ASIA'S LIQUIDITY SURPLUS: TOO MUCH OF A GOOD THING?
By Shu-Ching Jean Chen
Top finance officials in Asia are eager to mitigate the debilitating effects of hot money flooding to the region. Corporations are less concerned.
At a regional forum in January, Hong Kong’s financial services and treasury secretary K.C. Chan warned, “This current speculative capital that we are seeing in Asia will pose an even greater challenge to all the Asian countries” than the recent financial crisis. Rintaro Tamaki, Japan’s vice minister of finance for international affairs, added that “the most important and contentious issue” is whether the region has a robust enough crisis prevention mechanism to cope with the effects of the deluge of liquidity.
Combined with excess domestic liquidity, strong capital inflows have been stoking inflation and bolstering asset prices across Asia, prompting many countries to impose capital control measures. However, to keep their countries’ growth engines humming, most Asian governments have tried to prevent their currencies’ appreciating rapidly and have shied away from the most effective tool in combating inflation: hefty interest rate hikes. According to Michael Spencer, Deutsche Bank’s chief economist for Asia Pacific, several countries, including Singapore, Vietnam, Hong Kong, China, India, South Korea, Thailand and Indonesia, were all flirting with negative real interest rates by the end of January.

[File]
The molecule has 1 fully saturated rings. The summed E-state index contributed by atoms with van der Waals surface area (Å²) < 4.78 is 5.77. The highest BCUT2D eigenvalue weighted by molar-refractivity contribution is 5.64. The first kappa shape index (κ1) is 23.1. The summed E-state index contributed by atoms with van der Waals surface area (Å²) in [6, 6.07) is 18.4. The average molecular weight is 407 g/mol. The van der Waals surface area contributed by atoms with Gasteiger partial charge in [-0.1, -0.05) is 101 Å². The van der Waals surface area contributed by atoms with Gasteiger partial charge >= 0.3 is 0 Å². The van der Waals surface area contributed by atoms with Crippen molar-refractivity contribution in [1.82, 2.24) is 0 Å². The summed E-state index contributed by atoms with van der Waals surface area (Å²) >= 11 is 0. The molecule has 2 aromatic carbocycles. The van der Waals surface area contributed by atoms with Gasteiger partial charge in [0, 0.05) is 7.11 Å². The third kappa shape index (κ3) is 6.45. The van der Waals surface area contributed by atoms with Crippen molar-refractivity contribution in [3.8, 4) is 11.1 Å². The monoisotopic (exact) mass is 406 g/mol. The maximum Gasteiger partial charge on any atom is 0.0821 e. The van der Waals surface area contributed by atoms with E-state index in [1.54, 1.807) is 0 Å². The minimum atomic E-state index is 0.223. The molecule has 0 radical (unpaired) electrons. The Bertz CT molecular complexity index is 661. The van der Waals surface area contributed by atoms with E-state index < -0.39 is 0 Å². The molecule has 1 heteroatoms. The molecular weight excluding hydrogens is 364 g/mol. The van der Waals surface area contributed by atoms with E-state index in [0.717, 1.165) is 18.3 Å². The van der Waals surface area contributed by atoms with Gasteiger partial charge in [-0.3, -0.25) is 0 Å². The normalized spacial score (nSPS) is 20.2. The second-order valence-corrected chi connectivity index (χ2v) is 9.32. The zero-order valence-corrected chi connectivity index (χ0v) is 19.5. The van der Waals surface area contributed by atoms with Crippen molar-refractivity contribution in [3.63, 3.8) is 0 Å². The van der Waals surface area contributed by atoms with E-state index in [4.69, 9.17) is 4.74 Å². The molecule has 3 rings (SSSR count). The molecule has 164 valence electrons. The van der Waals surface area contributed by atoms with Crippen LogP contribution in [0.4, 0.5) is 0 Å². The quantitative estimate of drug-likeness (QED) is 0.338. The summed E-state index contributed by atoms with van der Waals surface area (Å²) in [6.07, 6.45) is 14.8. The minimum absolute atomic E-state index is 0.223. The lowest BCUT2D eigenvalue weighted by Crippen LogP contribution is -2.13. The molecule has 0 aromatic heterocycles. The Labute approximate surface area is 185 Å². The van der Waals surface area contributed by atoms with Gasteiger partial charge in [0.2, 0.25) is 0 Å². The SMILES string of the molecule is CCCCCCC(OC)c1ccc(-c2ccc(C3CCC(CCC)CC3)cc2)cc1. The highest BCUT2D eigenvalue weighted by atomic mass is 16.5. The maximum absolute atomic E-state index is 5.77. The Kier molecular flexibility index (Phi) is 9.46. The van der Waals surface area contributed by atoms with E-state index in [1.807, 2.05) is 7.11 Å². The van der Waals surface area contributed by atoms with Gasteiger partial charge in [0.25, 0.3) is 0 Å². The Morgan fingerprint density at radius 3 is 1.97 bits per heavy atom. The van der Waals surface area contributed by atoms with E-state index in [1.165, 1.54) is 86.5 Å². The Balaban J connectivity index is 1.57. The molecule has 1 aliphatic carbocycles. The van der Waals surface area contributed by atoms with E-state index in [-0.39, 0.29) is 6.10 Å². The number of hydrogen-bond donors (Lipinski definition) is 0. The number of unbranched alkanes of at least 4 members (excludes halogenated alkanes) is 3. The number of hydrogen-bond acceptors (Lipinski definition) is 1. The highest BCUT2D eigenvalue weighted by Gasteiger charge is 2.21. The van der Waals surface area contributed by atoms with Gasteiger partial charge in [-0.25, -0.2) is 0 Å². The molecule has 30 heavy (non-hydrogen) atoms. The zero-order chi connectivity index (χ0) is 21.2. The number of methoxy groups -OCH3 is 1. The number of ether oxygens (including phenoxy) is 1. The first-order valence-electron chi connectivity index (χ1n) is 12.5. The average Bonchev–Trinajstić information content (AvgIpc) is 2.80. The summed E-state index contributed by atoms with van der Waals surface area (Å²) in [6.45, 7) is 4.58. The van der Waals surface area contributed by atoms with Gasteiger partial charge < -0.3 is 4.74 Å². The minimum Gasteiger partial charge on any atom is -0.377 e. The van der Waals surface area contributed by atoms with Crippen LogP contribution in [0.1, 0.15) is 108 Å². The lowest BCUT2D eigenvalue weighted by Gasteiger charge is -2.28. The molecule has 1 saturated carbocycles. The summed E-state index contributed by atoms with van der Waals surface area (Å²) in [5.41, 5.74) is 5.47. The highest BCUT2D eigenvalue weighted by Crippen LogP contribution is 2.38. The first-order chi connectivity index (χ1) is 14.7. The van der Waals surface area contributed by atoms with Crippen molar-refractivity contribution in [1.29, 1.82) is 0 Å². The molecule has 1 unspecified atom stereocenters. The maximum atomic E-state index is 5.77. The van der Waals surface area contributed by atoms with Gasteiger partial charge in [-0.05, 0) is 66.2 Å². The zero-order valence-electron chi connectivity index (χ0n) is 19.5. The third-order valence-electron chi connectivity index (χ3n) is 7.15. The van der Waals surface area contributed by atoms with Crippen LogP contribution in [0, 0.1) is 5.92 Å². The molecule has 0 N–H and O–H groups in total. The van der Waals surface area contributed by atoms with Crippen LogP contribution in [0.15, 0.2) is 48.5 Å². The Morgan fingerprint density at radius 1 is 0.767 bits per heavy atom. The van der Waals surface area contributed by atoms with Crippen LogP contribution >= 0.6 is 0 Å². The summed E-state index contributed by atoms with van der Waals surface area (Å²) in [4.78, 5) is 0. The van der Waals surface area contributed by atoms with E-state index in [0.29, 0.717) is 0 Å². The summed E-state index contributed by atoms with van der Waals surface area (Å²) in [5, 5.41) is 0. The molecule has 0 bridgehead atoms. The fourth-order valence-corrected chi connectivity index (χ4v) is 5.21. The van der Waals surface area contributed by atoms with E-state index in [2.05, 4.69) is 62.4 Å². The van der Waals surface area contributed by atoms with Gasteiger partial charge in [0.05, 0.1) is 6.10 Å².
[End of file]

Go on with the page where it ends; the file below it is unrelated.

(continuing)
Policymakers in the region may be deeply worried, but Asian corporate leaders are only just beginning to share their concerns. In a survey released in February, the Young Presidents Organization found that CEOs in Asia, having led the world as the most confident for five out of the past six quarters, are now the second-most-optimistic, lagging behind their peers in Latin America. Even so, says Stanley Szeto, a Young Presidents Organization member and CEO of Hong Kong–based Lever Style, “people are quite optimistic because they think there won’t be a hard landing in China”.
The region’s improving financial health has a lot to do with the Asian business community’s mind-set. Flush liquidity has helped restore the financial strength of Asian companies to the pre-crisis level—even close to the 2007 peak—with sufficient funding to cover debt and cash needs in the coming year. This resurgence is being driven mainly by the ability of high-yield issuers to tap financing from banks and buoyant capital markets, according to Moody’s.
Across Asia growth is generally expected to be robust this year, despite some moderation from the stunning surge seen in 2010. But the pace will be constrained by limited spare capacity and slowing economic growth. Tom Byrne, a Hong Kong–based sovereign risk analyst at Moody’s, expects growth moderation to be most evident in China and export-dependent economies such as Japan, Korea, Taiwan, Hong Kong and Singapore, with the main risks to Asia’s economic outlook this year being inflation and slower growth in China. “In view of muted growth prospects for the advanced countries in the post-crisis era, China’s ability to maintain relatively strong growth by containing inflationary pressures will be a key factor for the regional and global economic outlook,” Byrne says.
Fitch Ratings analysts have warned that a worse-than-expected commodities inflation shock or policy missteps could lead to sharper monetary tightening and a downside risk for the region’s growth prospects. For exporters like Lever Style’s Szeto, the threat of inflation is real. A high-end textile manufacturer, Szeto is not so bothered by rising wages in China, where he runs three factories, as labor accounts for less than 20% of the production cost. But soaring raw material prices are posing a grave risk to his bottom line. “This is the biggest price inflation I’ve ever seen in the past 10 years,” Szeto says, “The price of cotton has gone through the roof.”